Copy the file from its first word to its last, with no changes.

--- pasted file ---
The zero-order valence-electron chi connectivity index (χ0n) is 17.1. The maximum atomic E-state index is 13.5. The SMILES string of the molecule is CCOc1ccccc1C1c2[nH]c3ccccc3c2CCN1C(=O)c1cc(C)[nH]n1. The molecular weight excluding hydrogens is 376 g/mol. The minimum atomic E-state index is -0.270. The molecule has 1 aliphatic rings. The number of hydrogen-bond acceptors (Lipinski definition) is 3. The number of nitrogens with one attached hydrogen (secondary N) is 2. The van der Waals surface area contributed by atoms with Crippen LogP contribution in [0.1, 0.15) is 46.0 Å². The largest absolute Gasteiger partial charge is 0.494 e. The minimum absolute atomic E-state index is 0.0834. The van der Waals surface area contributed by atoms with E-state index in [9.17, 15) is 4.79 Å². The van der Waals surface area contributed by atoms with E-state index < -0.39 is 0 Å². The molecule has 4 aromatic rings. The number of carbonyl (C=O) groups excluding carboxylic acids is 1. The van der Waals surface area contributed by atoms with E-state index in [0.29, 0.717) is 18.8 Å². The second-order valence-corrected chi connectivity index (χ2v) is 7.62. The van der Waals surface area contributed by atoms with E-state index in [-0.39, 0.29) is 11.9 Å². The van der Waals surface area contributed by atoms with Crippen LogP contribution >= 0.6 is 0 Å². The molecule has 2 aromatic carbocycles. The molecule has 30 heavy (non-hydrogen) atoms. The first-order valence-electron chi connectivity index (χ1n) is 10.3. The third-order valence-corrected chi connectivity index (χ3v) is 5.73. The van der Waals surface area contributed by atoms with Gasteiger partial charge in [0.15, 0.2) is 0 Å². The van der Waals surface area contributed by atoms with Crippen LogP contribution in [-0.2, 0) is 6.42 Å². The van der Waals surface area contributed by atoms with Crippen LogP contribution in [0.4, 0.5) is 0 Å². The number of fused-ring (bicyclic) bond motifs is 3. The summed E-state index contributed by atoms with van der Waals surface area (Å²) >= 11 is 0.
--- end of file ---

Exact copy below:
The zero-order valence-electron chi connectivity index (χ0n) is 17.1. The maximum atomic E-state index is 13.5. The SMILES string of the molecule is CCOc1ccccc1C1c2[nH]c3ccccc3c2CCN1C(=O)c1cc(C)[nH]n1. The molecular weight excluding hydrogens is 376 g/mol. The minimum atomic E-state index is -0.270. The molecule has 1 aliphatic rings. The number of hydrogen-bond acceptors (Lipinski definition) is 3. The number of nitrogens with one attached hydrogen (secondary N) is 2. The van der Waals surface area contributed by atoms with Crippen LogP contribution in [0.1, 0.15) is 46.0 Å². The largest absolute Gasteiger partial charge is 0.494 e. The minimum absolute atomic E-state index is 0.0834. The van der Waals surface area contributed by atoms with E-state index in [9.17, 15) is 4.79 Å². The van der Waals surface area contributed by atoms with E-state index < -0.39 is 0 Å². The molecule has 4 aromatic rings. The number of carbonyl (C=O) groups excluding carboxylic acids is 1. The van der Waals surface area contributed by atoms with E-state index in [0.29, 0.717) is 18.8 Å². The second-order valence-corrected chi connectivity index (χ2v) is 7.62. The van der Waals surface area contributed by atoms with E-state index in [-0.39, 0.29) is 11.9 Å². The van der Waals surface area contributed by atoms with Crippen LogP contribution >= 0.6 is 0 Å². The molecule has 2 aromatic carbocycles. The molecule has 30 heavy (non-hydrogen) atoms. The first-order valence-electron chi connectivity index (χ1n) is 10.3. The third-order valence-corrected chi connectivity index (χ3v) is 5.73. The van der Waals surface area contributed by atoms with Gasteiger partial charge in [0.15, 0.2) is 0 Å². The van der Waals surface area contributed by atoms with Crippen LogP contribution in [-0.2, 0) is 6.42 Å². The van der Waals surface area contributed by atoms with Crippen LogP contribution in [0.4, 0.5) is 0 Å². The number of fused-ring (bicyclic) bond motifs is 3. The summed E-state index contributed by atoms with van der Waals surface area (Å²) >= 11 is 0.